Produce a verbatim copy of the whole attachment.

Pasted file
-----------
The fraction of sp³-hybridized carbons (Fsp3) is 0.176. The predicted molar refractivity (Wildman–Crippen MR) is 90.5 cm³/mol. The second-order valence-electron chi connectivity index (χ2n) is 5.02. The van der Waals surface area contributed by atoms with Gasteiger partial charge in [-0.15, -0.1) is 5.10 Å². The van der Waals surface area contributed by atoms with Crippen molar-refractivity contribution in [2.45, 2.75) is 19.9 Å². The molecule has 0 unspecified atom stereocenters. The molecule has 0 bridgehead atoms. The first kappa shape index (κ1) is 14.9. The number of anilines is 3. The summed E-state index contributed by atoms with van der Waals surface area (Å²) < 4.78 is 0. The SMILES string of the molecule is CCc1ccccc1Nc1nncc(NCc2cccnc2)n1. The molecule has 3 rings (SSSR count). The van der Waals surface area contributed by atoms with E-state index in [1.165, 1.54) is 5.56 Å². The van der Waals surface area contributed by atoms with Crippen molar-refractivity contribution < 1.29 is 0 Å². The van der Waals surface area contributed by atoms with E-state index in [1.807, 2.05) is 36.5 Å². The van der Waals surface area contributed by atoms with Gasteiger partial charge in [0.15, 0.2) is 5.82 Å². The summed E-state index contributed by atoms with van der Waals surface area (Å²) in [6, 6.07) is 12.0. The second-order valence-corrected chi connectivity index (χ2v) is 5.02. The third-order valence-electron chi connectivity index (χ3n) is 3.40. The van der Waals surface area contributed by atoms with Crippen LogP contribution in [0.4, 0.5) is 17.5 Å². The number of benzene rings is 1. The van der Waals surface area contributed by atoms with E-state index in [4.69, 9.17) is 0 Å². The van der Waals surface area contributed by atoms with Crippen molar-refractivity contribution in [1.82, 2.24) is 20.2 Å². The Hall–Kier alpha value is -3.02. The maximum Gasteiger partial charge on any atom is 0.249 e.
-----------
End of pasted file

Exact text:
The fraction of sp³-hybridized carbons (Fsp3) is 0.176. The predicted molar refractivity (Wildman–Crippen MR) is 90.5 cm³/mol. The second-order valence-electron chi connectivity index (χ2n) is 5.02. The van der Waals surface area contributed by atoms with Gasteiger partial charge in [-0.15, -0.1) is 5.10 Å². The van der Waals surface area contributed by atoms with Crippen molar-refractivity contribution in [2.45, 2.75) is 19.9 Å². The molecule has 0 unspecified atom stereocenters. The molecule has 0 bridgehead atoms. The first kappa shape index (κ1) is 14.9. The number of anilines is 3. The summed E-state index contributed by atoms with van der Waals surface area (Å²) < 4.78 is 0. The SMILES string of the molecule is CCc1ccccc1Nc1nncc(NCc2cccnc2)n1. The molecule has 3 rings (SSSR count). The van der Waals surface area contributed by atoms with E-state index in [1.165, 1.54) is 5.56 Å². The van der Waals surface area contributed by atoms with Crippen molar-refractivity contribution < 1.29 is 0 Å². The van der Waals surface area contributed by atoms with E-state index in [1.807, 2.05) is 36.5 Å². The van der Waals surface area contributed by atoms with Gasteiger partial charge in [0.15, 0.2) is 5.82 Å². The summed E-state index contributed by atoms with van der Waals surface area (Å²) in [6, 6.07) is 12.0. The second-order valence-corrected chi connectivity index (χ2v) is 5.02. The third-order valence-electron chi connectivity index (χ3n) is 3.40. The van der Waals surface area contributed by atoms with Crippen LogP contribution in [0.4, 0.5) is 17.5 Å². The number of benzene rings is 1. The van der Waals surface area contributed by atoms with E-state index in [4.69, 9.17) is 0 Å². The van der Waals surface area contributed by atoms with Crippen molar-refractivity contribution in [1.82, 2.24) is 20.2 Å². The Hall–Kier alpha value is -3.02. The maximum Gasteiger partial charge on any atom is 0.249 e.